Texas pushes forward with business reopenings as coronavirus cases, hospitalizations slide, Gov. Abbott says

Texas Governor Greg Abbott announces the US Army Corps of Engineers and the state are putting up a 250-bed field hospital at the Kay Bailey Hutchison Convention Center in downtown Dallas during a press conference at the Texas State Capitol March 29, 2020 in Austin, Texas.

Tom Fox | Getty Images

Texas is allowing more businesses, including retail stores, gyms and restaurants, to push forward with reopening plans after a surge in coronavirus cases and hospitalizations over the summer have started to decline. 

Abbott said the state has been divided into 22 regions where officials will monitor hospital capacity and coronavirus cases. In 19 of the 22 regions where hospitalizations related to Covid-19 are now less than 15% of all hospitalizations, more businesses that have been allowed to reopen at 50% capacity will be allowed to increase to 75% capacity beginning Monday, Abbott said.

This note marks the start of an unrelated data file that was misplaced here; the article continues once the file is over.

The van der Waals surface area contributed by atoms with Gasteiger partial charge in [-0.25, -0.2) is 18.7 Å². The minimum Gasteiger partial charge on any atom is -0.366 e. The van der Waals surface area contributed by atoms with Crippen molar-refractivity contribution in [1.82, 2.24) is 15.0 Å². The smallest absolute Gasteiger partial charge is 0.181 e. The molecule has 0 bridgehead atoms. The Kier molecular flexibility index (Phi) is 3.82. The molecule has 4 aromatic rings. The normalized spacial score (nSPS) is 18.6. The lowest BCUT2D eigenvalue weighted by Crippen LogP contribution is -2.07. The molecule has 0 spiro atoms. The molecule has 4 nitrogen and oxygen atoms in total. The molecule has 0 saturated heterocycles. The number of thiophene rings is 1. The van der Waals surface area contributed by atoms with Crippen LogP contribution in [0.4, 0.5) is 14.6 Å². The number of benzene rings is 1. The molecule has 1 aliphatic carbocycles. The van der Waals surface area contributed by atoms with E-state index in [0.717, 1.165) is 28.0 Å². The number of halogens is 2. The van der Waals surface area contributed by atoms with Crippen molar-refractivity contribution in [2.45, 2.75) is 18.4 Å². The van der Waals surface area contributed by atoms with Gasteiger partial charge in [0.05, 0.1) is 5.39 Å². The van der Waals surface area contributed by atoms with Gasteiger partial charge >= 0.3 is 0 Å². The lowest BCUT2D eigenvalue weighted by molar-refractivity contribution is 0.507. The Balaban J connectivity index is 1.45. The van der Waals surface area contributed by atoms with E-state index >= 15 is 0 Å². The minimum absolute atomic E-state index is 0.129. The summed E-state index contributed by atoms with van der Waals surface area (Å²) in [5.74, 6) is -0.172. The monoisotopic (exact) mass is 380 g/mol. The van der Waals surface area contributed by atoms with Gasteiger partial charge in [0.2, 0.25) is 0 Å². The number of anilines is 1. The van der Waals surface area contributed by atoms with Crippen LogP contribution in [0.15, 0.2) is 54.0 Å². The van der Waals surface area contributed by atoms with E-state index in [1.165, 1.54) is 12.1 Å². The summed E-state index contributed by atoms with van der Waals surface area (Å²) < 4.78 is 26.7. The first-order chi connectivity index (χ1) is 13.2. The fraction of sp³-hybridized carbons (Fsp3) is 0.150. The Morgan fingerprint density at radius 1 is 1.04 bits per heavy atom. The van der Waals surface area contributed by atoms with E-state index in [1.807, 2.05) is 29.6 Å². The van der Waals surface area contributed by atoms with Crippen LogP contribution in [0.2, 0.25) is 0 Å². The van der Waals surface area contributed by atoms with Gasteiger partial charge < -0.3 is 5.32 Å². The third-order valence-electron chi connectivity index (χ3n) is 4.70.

That includes “all retail stores, all restaurants, all office buildings, all manufacturing, all museums and libraries and all gyms,” he said. Effective immediately, hospitals in those regions are allowed to resume elective procedures. Nursing homes and other long-term care facilities will be allowed to reopen for visitations beginning Sept. 24 as long as they don’t have a coronavirus outbreak, he said. 

“Since late July, the spread of Covid-19 has steadily and significantly declined. The number of new cases and new hospitalizations have been cut by more than two-thirds. Just yesterday we had the lowest number of hospitalizations in the past three months,” Abbott said.

The three regions not allowed to move forward with their reopenings — the Rio Grande Valley, Laredo and Victoria — are located in the southern part of the state. Bars will remain closed for all regions as officials try to find ways to reopen them while ensuring the coronavirus transmission can be contained, Abbott said. 

“Covid does still exist and most Texans remain susceptible,” Abbott said during a press conference. “If we fully reopen Texas without limits, without safe practices, it can lead to an unsustainable increase in Covid that would require the possibility of being forced to ratchet back down.”

This is a developing story. Please check back later for updates. 

Source Article